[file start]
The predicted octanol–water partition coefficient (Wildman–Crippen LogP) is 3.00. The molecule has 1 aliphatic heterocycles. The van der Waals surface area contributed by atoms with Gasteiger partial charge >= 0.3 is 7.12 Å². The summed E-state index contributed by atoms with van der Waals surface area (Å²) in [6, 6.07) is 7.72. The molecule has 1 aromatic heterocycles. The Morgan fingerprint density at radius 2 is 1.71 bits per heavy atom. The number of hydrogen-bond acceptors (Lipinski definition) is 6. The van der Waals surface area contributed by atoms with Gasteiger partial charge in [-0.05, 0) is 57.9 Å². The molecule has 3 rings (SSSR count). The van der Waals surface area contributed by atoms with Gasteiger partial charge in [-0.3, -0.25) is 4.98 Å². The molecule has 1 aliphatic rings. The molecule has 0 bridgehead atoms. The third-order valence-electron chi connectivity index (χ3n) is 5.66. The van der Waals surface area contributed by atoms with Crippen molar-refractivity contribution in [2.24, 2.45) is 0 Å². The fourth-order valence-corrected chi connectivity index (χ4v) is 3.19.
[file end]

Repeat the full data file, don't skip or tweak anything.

The predicted octanol–water partition coefficient (Wildman–Crippen LogP) is 3.00. The molecule has 1 aliphatic heterocycles. The van der Waals surface area contributed by atoms with Gasteiger partial charge >= 0.3 is 7.12 Å². The summed E-state index contributed by atoms with van der Waals surface area (Å²) in [6, 6.07) is 7.72. The molecule has 1 aromatic heterocycles. The Morgan fingerprint density at radius 2 is 1.71 bits per heavy atom. The number of hydrogen-bond acceptors (Lipinski definition) is 6. The van der Waals surface area contributed by atoms with Gasteiger partial charge in [-0.05, 0) is 57.9 Å². The molecule has 3 rings (SSSR count). The van der Waals surface area contributed by atoms with Gasteiger partial charge in [-0.3, -0.25) is 4.98 Å². The molecule has 1 aliphatic rings. The molecule has 0 bridgehead atoms. The third-order valence-electron chi connectivity index (χ3n) is 5.66. The van der Waals surface area contributed by atoms with Crippen molar-refractivity contribution in [2.24, 2.45) is 0 Å². The fourth-order valence-corrected chi connectivity index (χ4v) is 3.19.